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GREAT expectations attended digital journalism outfits. Firms such as BuzzFeed and Mashable were the hip kids destined to conquer the internet with their younger, advertiser-friendly audience, smart manipulation of social media and affinity for technology. They seemed able to generate massive web traffic and, with it, ad revenues. They saw the promise of video, predicting that advertising dollars spent on television would migrate online. Their investors, including Comcast, Disney and General Atlantic, an investment firm, saw the same, pouring hundreds of millions of dollars each into Vice Media, BuzzFeed and Vox (giving them valuations of $5.7bn, $1.7bn and over $1bn, respectively).

They have had successes. Some became ninjas in “SEO” long before most print journalists knew it stood for “search engine optimisation”. They introduced “clickbait” to the lexicon. Some, like BuzzFeed and Vice, worked out that fortunes were to be made in brand-supported viral hits—or “native advertising” that looks similar to the sites’ own snazzy...



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Plant-based “meat” is so tasty that Europe’s meat industry has to bite back

Carroticide

THE “kapsalon” is a healthy mix of chips, melted Gouda cheese, shawarma, lettuce and garlic sauce and is a tried and tested hangover cure in the Netherlands. So naturally, a butcher’s shop on the Spui, in The Hague, put it on its takeaway menu, alongside burgers and sausage rolls. As two young women walk out, tucking into their steaming kapsalons, an elderly gentleman asks how to prepare the steak he has just bought. The scene would have most carnivores fooled. For this butcher deals only in meatless “meat”.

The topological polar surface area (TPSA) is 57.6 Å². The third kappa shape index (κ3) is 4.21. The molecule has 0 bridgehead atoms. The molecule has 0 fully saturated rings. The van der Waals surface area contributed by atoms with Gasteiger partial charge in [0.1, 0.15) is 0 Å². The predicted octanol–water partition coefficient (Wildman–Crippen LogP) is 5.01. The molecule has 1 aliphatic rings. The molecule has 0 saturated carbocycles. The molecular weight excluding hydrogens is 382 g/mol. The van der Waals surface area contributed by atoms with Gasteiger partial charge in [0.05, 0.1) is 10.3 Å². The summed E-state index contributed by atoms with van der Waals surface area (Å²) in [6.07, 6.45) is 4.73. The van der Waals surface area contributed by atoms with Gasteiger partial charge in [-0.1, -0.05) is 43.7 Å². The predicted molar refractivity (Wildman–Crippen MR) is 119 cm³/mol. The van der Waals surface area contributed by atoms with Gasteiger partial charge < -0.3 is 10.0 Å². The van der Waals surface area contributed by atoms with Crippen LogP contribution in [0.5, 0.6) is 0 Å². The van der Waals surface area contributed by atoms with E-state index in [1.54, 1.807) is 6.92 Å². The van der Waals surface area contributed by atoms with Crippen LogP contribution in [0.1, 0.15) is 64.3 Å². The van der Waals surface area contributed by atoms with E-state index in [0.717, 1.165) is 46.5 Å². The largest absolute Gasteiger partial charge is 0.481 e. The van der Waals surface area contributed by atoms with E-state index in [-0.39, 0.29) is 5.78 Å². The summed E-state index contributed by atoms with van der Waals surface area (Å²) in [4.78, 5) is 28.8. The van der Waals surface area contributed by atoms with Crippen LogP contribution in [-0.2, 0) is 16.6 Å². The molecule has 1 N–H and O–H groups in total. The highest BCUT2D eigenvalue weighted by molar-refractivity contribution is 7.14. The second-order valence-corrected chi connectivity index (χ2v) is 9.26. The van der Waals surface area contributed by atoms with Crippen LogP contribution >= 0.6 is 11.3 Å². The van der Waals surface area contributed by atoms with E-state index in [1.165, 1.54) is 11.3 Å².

“We want to become the biggest butcher in the world without ever slaughtering an animal,” says Jaap Korteweg, a ninth-generation farmer and founder of The Vegetarian Butcher. Since opening its first shop in The Hague in 2010 the company has been developing plant-based products that look, smell and taste like meat. “This shouldn’t just taste like real chorizo, it should leave the same red stains on your fingers,” says Maarten Kleizen, an...



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ANGLO-SAXON capitalism has had a bad decade. It is accused of stoking inequality and financial instability. A relentless pursuit of shareholder value has led big firms to act in ways that often seem to make the world a worse place. Aeroplane seats get smaller, energy firms pollute the air, multinationals outsource jobs and Silicon Valley firms avoid tax. Some people think that governments should exert more control over private enterprise. But what if the answer to a deficit of corporate legitimacy was to give shareholders even more—not less—power?

That is the intriguing possibility raised by a new paper by Oliver Hart of Harvard University and Luigi Zingales of the University of Chicago. Their argument has two parts. First, the concept of shareholder capitalism should be expanded, so that firms seek to maximise shareholders’ welfare, not just their wealth. Second, technology might allow firms to make a deeper effort to discover what their true owners want. Over 100m Americans invest...



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AKIO MORITA, co-founder of Sony, liked to recall his first trip to Germany in 1953, when a waiter stuck a small paper parasol in his ice-cream and sneered: “This is from your country.” Like many of his post-war compatriots, Mr Morita was ashamed that Japan was known for shoddy goods. The fierce drive to reverse that reputation resulted in the Deming Prize, a quality-control award named after an American business guru so revered in Japan that he received a medal from the emperor for contributing to its industrial rebirth. All that hard work is under threat.

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...



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China’s largest online publisher enchants investors and readers alike

WeChat, we read